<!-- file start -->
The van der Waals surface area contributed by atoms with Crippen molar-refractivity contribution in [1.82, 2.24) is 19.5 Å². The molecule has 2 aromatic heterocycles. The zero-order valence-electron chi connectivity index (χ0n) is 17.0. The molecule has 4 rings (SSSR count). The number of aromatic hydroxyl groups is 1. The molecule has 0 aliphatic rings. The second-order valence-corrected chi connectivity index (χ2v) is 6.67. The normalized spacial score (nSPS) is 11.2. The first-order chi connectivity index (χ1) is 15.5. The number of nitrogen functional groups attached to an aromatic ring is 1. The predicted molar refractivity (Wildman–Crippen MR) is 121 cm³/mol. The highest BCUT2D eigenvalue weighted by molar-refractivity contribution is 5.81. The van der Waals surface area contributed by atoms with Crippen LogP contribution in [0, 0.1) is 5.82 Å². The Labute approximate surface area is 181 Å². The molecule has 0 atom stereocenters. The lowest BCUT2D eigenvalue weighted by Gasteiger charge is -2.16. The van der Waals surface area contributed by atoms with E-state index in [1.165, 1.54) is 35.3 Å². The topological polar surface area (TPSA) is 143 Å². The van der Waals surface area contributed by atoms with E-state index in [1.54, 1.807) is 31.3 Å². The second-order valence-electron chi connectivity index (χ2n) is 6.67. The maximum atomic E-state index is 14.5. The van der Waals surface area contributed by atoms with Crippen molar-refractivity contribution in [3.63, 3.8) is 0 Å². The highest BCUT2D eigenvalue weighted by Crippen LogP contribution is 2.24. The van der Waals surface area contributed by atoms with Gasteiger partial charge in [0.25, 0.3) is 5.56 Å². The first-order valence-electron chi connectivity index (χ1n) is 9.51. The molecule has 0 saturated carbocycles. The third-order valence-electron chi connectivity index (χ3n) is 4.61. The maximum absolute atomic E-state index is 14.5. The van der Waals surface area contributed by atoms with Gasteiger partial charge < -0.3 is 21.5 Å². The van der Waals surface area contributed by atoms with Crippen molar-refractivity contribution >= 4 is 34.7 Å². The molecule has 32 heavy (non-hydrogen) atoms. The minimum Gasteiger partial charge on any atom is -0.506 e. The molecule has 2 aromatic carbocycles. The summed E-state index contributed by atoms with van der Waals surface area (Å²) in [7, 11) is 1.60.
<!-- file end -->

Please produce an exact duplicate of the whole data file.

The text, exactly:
The van der Waals surface area contributed by atoms with Crippen molar-refractivity contribution in [1.82, 2.24) is 19.5 Å². The molecule has 2 aromatic heterocycles. The zero-order valence-electron chi connectivity index (χ0n) is 17.0. The molecule has 4 rings (SSSR count). The number of aromatic hydroxyl groups is 1. The molecule has 0 aliphatic rings. The second-order valence-corrected chi connectivity index (χ2v) is 6.67. The normalized spacial score (nSPS) is 11.2. The first-order chi connectivity index (χ1) is 15.5. The number of nitrogen functional groups attached to an aromatic ring is 1. The predicted molar refractivity (Wildman–Crippen MR) is 121 cm³/mol. The highest BCUT2D eigenvalue weighted by molar-refractivity contribution is 5.81. The van der Waals surface area contributed by atoms with Crippen LogP contribution in [0, 0.1) is 5.82 Å². The Labute approximate surface area is 181 Å². The molecule has 0 atom stereocenters. The lowest BCUT2D eigenvalue weighted by Gasteiger charge is -2.16. The van der Waals surface area contributed by atoms with E-state index in [1.165, 1.54) is 35.3 Å². The topological polar surface area (TPSA) is 143 Å². The van der Waals surface area contributed by atoms with E-state index in [1.54, 1.807) is 31.3 Å². The second-order valence-electron chi connectivity index (χ2n) is 6.67. The maximum atomic E-state index is 14.5. The van der Waals surface area contributed by atoms with Crippen molar-refractivity contribution in [3.63, 3.8) is 0 Å². The highest BCUT2D eigenvalue weighted by Crippen LogP contribution is 2.24. The van der Waals surface area contributed by atoms with Gasteiger partial charge in [0.25, 0.3) is 5.56 Å². The first-order valence-electron chi connectivity index (χ1n) is 9.51. The molecule has 0 saturated carbocycles. The third-order valence-electron chi connectivity index (χ3n) is 4.61. The maximum absolute atomic E-state index is 14.5. The van der Waals surface area contributed by atoms with Gasteiger partial charge < -0.3 is 21.5 Å². The van der Waals surface area contributed by atoms with Crippen molar-refractivity contribution >= 4 is 34.7 Å². The molecule has 32 heavy (non-hydrogen) atoms. The minimum Gasteiger partial charge on any atom is -0.506 e. The molecule has 2 aromatic carbocycles. The summed E-state index contributed by atoms with van der Waals surface area (Å²) in [7, 11) is 1.60.